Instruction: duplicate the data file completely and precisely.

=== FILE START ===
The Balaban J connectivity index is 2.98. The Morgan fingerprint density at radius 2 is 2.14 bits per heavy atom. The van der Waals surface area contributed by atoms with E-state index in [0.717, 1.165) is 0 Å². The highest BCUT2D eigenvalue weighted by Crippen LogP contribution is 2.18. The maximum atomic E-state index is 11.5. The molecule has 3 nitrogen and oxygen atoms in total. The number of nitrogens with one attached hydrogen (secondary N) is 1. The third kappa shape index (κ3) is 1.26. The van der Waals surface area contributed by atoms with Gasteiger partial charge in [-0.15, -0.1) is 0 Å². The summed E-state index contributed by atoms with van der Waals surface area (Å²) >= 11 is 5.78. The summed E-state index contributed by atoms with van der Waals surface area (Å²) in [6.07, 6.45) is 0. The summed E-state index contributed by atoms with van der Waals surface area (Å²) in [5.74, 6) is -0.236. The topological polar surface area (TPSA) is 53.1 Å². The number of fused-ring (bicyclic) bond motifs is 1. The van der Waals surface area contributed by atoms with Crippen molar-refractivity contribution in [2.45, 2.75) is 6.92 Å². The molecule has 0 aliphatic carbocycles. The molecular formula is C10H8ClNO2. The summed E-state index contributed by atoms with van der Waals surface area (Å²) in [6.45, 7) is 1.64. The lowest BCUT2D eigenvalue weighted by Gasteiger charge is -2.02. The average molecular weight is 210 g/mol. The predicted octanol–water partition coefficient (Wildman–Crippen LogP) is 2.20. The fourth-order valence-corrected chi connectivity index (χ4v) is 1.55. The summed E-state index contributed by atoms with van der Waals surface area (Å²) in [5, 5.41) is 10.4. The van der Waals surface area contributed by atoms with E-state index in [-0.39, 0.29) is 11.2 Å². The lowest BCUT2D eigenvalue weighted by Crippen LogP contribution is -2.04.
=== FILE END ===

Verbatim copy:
The Balaban J connectivity index is 2.98. The Morgan fingerprint density at radius 2 is 2.14 bits per heavy atom. The van der Waals surface area contributed by atoms with E-state index in [0.717, 1.165) is 0 Å². The highest BCUT2D eigenvalue weighted by Crippen LogP contribution is 2.18. The maximum atomic E-state index is 11.5. The molecule has 3 nitrogen and oxygen atoms in total. The number of nitrogens with one attached hydrogen (secondary N) is 1. The third kappa shape index (κ3) is 1.26. The van der Waals surface area contributed by atoms with Gasteiger partial charge in [-0.15, -0.1) is 0 Å². The summed E-state index contributed by atoms with van der Waals surface area (Å²) >= 11 is 5.78. The summed E-state index contributed by atoms with van der Waals surface area (Å²) in [6.07, 6.45) is 0. The summed E-state index contributed by atoms with van der Waals surface area (Å²) in [5.74, 6) is -0.236. The topological polar surface area (TPSA) is 53.1 Å². The number of fused-ring (bicyclic) bond motifs is 1. The van der Waals surface area contributed by atoms with Crippen molar-refractivity contribution in [2.45, 2.75) is 6.92 Å². The molecule has 0 aliphatic carbocycles. The molecular formula is C10H8ClNO2. The summed E-state index contributed by atoms with van der Waals surface area (Å²) in [6.45, 7) is 1.64. The lowest BCUT2D eigenvalue weighted by Gasteiger charge is -2.02. The average molecular weight is 210 g/mol. The predicted octanol–water partition coefficient (Wildman–Crippen LogP) is 2.20. The fourth-order valence-corrected chi connectivity index (χ4v) is 1.55. The summed E-state index contributed by atoms with van der Waals surface area (Å²) in [5, 5.41) is 10.4. The van der Waals surface area contributed by atoms with E-state index in [-0.39, 0.29) is 11.2 Å². The lowest BCUT2D eigenvalue weighted by Crippen LogP contribution is -2.04.